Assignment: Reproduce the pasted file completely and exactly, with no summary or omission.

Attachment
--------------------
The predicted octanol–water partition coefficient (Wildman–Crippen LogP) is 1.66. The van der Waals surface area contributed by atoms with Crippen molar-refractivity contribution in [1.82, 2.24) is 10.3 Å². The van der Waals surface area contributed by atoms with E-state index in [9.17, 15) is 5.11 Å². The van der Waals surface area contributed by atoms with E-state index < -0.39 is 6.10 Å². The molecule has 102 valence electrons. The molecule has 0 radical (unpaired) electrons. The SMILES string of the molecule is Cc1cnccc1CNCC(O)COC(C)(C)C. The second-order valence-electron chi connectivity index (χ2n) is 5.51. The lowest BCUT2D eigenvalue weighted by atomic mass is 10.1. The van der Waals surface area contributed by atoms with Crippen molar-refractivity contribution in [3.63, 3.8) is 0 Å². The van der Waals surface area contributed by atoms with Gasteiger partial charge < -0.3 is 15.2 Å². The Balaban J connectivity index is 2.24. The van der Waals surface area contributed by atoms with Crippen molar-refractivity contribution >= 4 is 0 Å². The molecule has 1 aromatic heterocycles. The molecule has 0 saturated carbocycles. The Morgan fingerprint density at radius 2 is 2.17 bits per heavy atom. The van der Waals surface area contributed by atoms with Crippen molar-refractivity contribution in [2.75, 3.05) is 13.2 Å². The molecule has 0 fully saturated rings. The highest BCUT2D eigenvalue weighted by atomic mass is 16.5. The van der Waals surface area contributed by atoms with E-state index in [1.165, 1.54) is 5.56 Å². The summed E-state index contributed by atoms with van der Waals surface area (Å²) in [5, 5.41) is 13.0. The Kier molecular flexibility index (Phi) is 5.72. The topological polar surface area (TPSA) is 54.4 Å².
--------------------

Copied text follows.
The predicted octanol–water partition coefficient (Wildman–Crippen LogP) is 1.66. The van der Waals surface area contributed by atoms with Crippen molar-refractivity contribution in [1.82, 2.24) is 10.3 Å². The van der Waals surface area contributed by atoms with E-state index in [9.17, 15) is 5.11 Å². The van der Waals surface area contributed by atoms with E-state index < -0.39 is 6.10 Å². The molecule has 102 valence electrons. The molecule has 0 radical (unpaired) electrons. The SMILES string of the molecule is Cc1cnccc1CNCC(O)COC(C)(C)C. The second-order valence-electron chi connectivity index (χ2n) is 5.51. The lowest BCUT2D eigenvalue weighted by atomic mass is 10.1. The van der Waals surface area contributed by atoms with Crippen molar-refractivity contribution in [3.63, 3.8) is 0 Å². The van der Waals surface area contributed by atoms with Gasteiger partial charge < -0.3 is 15.2 Å². The Balaban J connectivity index is 2.24. The van der Waals surface area contributed by atoms with Crippen molar-refractivity contribution >= 4 is 0 Å². The molecule has 1 aromatic heterocycles. The molecule has 0 saturated carbocycles. The Morgan fingerprint density at radius 2 is 2.17 bits per heavy atom. The van der Waals surface area contributed by atoms with Crippen molar-refractivity contribution in [2.75, 3.05) is 13.2 Å². The molecule has 0 fully saturated rings. The highest BCUT2D eigenvalue weighted by atomic mass is 16.5. The van der Waals surface area contributed by atoms with E-state index in [1.165, 1.54) is 5.56 Å². The summed E-state index contributed by atoms with van der Waals surface area (Å²) in [5, 5.41) is 13.0. The Kier molecular flexibility index (Phi) is 5.72. The topological polar surface area (TPSA) is 54.4 Å².